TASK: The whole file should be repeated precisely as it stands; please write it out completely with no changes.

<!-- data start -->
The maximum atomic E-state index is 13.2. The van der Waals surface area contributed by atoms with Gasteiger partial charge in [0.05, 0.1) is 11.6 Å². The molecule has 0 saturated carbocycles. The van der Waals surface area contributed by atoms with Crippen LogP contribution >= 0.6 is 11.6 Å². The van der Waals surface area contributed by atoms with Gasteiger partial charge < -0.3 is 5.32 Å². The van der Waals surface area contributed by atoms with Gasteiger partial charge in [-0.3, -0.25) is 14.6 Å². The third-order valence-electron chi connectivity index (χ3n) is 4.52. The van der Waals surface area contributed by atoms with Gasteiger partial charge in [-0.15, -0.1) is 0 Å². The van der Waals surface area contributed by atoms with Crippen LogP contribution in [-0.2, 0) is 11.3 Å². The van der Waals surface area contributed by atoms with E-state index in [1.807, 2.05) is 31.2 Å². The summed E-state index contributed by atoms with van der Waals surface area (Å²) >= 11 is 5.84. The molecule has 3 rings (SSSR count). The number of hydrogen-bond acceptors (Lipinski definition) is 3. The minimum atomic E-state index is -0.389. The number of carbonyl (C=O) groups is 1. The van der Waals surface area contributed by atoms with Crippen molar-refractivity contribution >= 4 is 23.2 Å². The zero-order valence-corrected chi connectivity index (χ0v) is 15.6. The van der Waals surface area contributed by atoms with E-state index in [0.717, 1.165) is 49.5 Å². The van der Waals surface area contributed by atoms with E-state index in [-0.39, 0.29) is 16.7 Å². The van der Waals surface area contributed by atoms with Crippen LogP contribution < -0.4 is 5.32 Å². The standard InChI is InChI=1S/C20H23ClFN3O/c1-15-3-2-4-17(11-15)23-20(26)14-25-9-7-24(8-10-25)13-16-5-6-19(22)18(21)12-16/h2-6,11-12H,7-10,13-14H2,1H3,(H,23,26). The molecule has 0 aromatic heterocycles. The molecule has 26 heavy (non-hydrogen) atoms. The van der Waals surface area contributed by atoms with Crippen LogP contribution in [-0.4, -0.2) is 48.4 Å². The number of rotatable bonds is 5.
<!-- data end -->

The maximum atomic E-state index is 13.2. The van der Waals surface area contributed by atoms with Gasteiger partial charge in [0.05, 0.1) is 11.6 Å². The molecule has 0 saturated carbocycles. The van der Waals surface area contributed by atoms with Crippen LogP contribution >= 0.6 is 11.6 Å². The van der Waals surface area contributed by atoms with Gasteiger partial charge < -0.3 is 5.32 Å². The van der Waals surface area contributed by atoms with Gasteiger partial charge in [-0.3, -0.25) is 14.6 Å². The third-order valence-electron chi connectivity index (χ3n) is 4.52. The van der Waals surface area contributed by atoms with Gasteiger partial charge in [-0.15, -0.1) is 0 Å². The van der Waals surface area contributed by atoms with Crippen LogP contribution in [-0.2, 0) is 11.3 Å². The van der Waals surface area contributed by atoms with E-state index in [1.807, 2.05) is 31.2 Å². The summed E-state index contributed by atoms with van der Waals surface area (Å²) >= 11 is 5.84. The molecule has 3 rings (SSSR count). The number of hydrogen-bond acceptors (Lipinski definition) is 3. The minimum atomic E-state index is -0.389. The number of carbonyl (C=O) groups is 1. The van der Waals surface area contributed by atoms with Crippen molar-refractivity contribution >= 4 is 23.2 Å². The zero-order valence-corrected chi connectivity index (χ0v) is 15.6. The van der Waals surface area contributed by atoms with E-state index in [0.717, 1.165) is 49.5 Å². The van der Waals surface area contributed by atoms with E-state index in [-0.39, 0.29) is 16.7 Å². The van der Waals surface area contributed by atoms with Crippen LogP contribution < -0.4 is 5.32 Å². The standard InChI is InChI=1S/C20H23ClFN3O/c1-15-3-2-4-17(11-15)23-20(26)14-25-9-7-24(8-10-25)13-16-5-6-19(22)18(21)12-16/h2-6,11-12H,7-10,13-14H2,1H3,(H,23,26). The molecule has 0 aromatic heterocycles. The molecule has 26 heavy (non-hydrogen) atoms. The van der Waals surface area contributed by atoms with Crippen LogP contribution in [-0.4, -0.2) is 48.4 Å². The number of rotatable bonds is 5.